Wednesday, 22 April 2015

More migration news on the GFN satellite telemetry project - Chris Hassell: Global Flyways Network

Well there is lots going on in the world of migrating birds with a mix of good old fashioned observations (scanning and migration watch) and modern technology (the Platform Terminal Transmitters PTT’s) on the ‘GFN” Great Knot and Bar-tailed Godwits. 

Mixed flock of waders containing Greater Sandplover Charadrius leschenaultii, Bar-tailed Godwits Limosa lapponica, Black-tailed Godwits Limosa limosa, Great Knot Calidris tenuirostris,  Red Knot Calidris canutus, Curlew Sandpiper Calidris ferruginea, Red-necked Stint Calidris ruficollis, Ruddy Turnstone Arenaria interpres, Terek Sandpiper Xenus cinereus and Grey-tailed Tattler Heterocelus brevipes: Australia September 2013.

Six Great Knots are sending signals from China and two are sending signals from Australia. One of these is in the Northern Territory (1,000km north east from Roebuck Bay, where we banded it) and the other is at 80 Mile Beach (200km south from Roebuck Bay) it would seem these two will remain in Australia this dry season. All the Great knots did a single flight from Roebuck Bay to the coast of China except one that stopped in Vietnam. The general strategy has been a single long flight then short stays of less than one day but up to eleven days before the next leg northward of between 500 and 1,800km. Four birds are in Yalu Jiang on the China/North Korea Border, a site that gets tens of thousands of Great Knots. 

Great Knots Calidris tenuirostris: Thailand, January 2014.

A few examples: one bird did a direct flight to the south coast of China of 4,600km then spent eleven days there before flying 1000km taking a very brief stops of one or two days ‘hopping north again for 700km then another very brief stop before the final hop of 450km to Yalu Jiang. Another did the single leg to the Chinese coast did two very short stops and then after a ten day stop went the final 1,800km to Yalu Jiang. One bird made only one stop it went 5,200km and then after seven days zipped the other 1,200km to Yalu Jiang. It will be interesting to see if this apparently ‘strong bird’ leads up to the breeding grounds. All birds have travelled at about the mid 40km’s per hour during the big leg from Roebuck Bay to China.

Great Knot Calidris tenuirostris: Australia September 2013.

One bird was transmitting as it left Roebuck Bay on migration and this gives us very good timing, direction and speed of the initial leg of its journey. It left at 6PM on April 7th (it was no doubt logged in the observational data of the BBO team at migration watch.) https://www.facebook.com/broomebirdobs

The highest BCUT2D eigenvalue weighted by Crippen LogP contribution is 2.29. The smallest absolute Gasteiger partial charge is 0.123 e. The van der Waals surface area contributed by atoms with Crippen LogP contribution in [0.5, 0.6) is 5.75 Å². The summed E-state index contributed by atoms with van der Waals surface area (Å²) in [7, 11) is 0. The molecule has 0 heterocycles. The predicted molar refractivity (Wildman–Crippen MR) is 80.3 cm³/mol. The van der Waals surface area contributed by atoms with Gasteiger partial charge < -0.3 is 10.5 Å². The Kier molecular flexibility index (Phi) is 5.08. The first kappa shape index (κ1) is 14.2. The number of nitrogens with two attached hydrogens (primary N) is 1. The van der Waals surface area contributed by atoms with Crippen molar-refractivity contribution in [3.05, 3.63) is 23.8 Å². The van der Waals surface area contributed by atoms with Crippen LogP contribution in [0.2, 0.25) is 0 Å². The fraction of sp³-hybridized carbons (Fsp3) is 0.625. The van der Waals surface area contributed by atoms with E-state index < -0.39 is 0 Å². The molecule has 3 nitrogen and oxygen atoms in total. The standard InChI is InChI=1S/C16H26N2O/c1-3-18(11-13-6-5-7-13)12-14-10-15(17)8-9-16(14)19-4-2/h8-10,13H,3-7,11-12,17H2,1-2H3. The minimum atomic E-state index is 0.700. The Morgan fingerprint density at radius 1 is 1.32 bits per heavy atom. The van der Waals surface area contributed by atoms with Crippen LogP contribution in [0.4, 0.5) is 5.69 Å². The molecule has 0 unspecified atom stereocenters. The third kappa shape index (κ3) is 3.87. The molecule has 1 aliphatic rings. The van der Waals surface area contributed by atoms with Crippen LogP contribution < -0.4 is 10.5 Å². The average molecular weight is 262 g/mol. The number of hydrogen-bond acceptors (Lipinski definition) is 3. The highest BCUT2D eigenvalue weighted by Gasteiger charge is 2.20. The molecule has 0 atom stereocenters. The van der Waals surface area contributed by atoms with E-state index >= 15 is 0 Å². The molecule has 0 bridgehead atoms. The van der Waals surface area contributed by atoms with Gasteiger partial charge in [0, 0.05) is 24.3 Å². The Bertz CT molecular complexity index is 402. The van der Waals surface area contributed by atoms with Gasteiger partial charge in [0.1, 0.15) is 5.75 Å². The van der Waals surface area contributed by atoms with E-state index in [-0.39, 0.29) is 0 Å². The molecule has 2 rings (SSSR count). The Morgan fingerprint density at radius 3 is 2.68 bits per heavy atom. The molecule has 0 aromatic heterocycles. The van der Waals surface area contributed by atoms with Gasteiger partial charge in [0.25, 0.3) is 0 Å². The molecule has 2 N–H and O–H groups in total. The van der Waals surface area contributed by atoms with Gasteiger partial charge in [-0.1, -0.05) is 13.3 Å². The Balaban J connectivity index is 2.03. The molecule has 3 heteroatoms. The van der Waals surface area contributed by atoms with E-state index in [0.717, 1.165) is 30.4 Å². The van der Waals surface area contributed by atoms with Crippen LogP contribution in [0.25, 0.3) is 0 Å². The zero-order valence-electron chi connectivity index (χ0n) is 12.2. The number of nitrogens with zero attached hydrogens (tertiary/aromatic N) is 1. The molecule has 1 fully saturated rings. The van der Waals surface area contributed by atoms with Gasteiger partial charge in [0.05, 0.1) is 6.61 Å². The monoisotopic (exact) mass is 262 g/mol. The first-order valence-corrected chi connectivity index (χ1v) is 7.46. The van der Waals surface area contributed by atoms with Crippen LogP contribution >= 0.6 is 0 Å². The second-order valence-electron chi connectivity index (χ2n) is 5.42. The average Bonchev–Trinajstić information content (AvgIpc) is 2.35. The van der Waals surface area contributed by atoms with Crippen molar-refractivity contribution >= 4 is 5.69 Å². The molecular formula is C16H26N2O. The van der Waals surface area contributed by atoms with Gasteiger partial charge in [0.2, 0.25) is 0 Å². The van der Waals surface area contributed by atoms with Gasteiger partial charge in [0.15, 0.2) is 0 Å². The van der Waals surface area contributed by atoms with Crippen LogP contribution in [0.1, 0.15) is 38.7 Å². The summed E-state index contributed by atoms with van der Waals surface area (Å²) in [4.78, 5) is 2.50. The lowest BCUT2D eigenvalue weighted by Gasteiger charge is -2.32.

Bar-tailed Godwits Limosa lapponica: New Zealand October, 2013.

The Bar-tailed Godwits with PTT’s left later than the Great Knots and have experienced some head and cross winds. three of them have stopped in the Philippines and seven are in china. One is still in Roebuck Bay. The first leg of the birds that got to China were between 4,600 and 5,200km. The most interesting aspect of the godwits is that I saw a flock of fifty-five Bar-tailed Godwits exhibiting pre-migration behaviour at a roost on the afternoon of April 11th. In this flock were three colour-banded birds and two of those had PTT’s on! I wrote to Lee saying these birds would migrate that night and when she checked the data; sure enough, they had left at 6PM that evening. And just to add to the mix it was the BBO “public Migration Watch’ day and seventy-two people watched a flock of one hundred and thirty bar-tails head out at 6PM! I am afraid they were fairly distant so no images of antennas trailing behind migrating birds! But I am pretty certain our two birds were in that flock. What a great mix of field observation and modern technology. 

Bar-tailed Godwit Limosa lapponica: Australia September 2013.  
This was the first time we have had two PTT birds apparently in the same flock. And a question I am always asked is ‘when they leave together do they stay together’. ‘I don’t know’ I was the honest answer. These two didn’t stay together the whole way one stopped in the Philippines after a flight of 3.430km while the other went all the way to China in a 4,800km leg. The Philippine site only has narrow mudflats but three suitable looking river mouths for a godwit to feed at and only a low population of people nearby. Two other godwits are just 80km south of this site on the west coast of the island of Mindoro. This also looks a very suitable stop-over location. It has mudflats, river mouths, mangroves and aquaculture ponds which potentially offer good roosting opportunities. 

Bar-tailed Godwits Limosa lapponica and Great Knots Calidris tenuirostris: Australia September 2013.
One of the birds at this site I find particularly interesting. Initially it landed on an island 125km due west of its current location. That site is a rocky coast with no mudflats and completely unsuitable. So the bird went somewhere with mudflats! A very sensible thing to do. This says to me, that the bird ‘knew where it was’ it didn’t go north or south or west as there is nowhere suitable (close by) for it to feed at so it went due east to where it ‘knew’ there was suitable habitat. Another PTT bird is on the same mudflat but it got there in a direct flight. Interesting stuff.

Chris Hassell, Curtis Robinson and Phil De Bruyn (Last two Dept of Parks and Wildlife) : three big blokes releasing three rather small godwits. Photo: Ying Chi Chan

Note: All distances and flight times in this update are preliminary. Further statistical analysis will be done at a later stage. So all information in this document is approximate. 
The GFN PTT Team 

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